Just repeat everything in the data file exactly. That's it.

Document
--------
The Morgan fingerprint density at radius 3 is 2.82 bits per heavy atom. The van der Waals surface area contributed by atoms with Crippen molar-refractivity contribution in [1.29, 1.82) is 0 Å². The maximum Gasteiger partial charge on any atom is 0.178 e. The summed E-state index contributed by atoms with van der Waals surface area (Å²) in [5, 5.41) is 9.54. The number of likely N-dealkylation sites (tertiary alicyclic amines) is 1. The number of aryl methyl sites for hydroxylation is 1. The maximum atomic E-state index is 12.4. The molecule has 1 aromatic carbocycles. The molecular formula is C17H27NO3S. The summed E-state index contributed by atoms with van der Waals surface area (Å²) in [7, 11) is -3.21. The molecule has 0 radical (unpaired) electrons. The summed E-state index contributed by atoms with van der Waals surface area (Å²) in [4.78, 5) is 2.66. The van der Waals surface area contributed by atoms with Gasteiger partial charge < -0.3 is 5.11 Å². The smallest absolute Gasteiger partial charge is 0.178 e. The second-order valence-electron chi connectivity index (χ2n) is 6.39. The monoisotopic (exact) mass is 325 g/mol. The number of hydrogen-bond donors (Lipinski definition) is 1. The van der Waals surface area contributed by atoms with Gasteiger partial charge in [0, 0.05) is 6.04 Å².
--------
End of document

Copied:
The Morgan fingerprint density at radius 3 is 2.82 bits per heavy atom. The van der Waals surface area contributed by atoms with Crippen molar-refractivity contribution in [1.29, 1.82) is 0 Å². The maximum Gasteiger partial charge on any atom is 0.178 e. The summed E-state index contributed by atoms with van der Waals surface area (Å²) in [5, 5.41) is 9.54. The number of likely N-dealkylation sites (tertiary alicyclic amines) is 1. The number of aryl methyl sites for hydroxylation is 1. The maximum atomic E-state index is 12.4. The molecule has 1 aromatic carbocycles. The molecular formula is C17H27NO3S. The summed E-state index contributed by atoms with van der Waals surface area (Å²) in [7, 11) is -3.21. The molecule has 0 radical (unpaired) electrons. The summed E-state index contributed by atoms with van der Waals surface area (Å²) in [4.78, 5) is 2.66. The van der Waals surface area contributed by atoms with Gasteiger partial charge < -0.3 is 5.11 Å². The smallest absolute Gasteiger partial charge is 0.178 e. The second-order valence-electron chi connectivity index (χ2n) is 6.39. The monoisotopic (exact) mass is 325 g/mol. The number of hydrogen-bond donors (Lipinski definition) is 1. The van der Waals surface area contributed by atoms with Gasteiger partial charge in [0, 0.05) is 6.04 Å².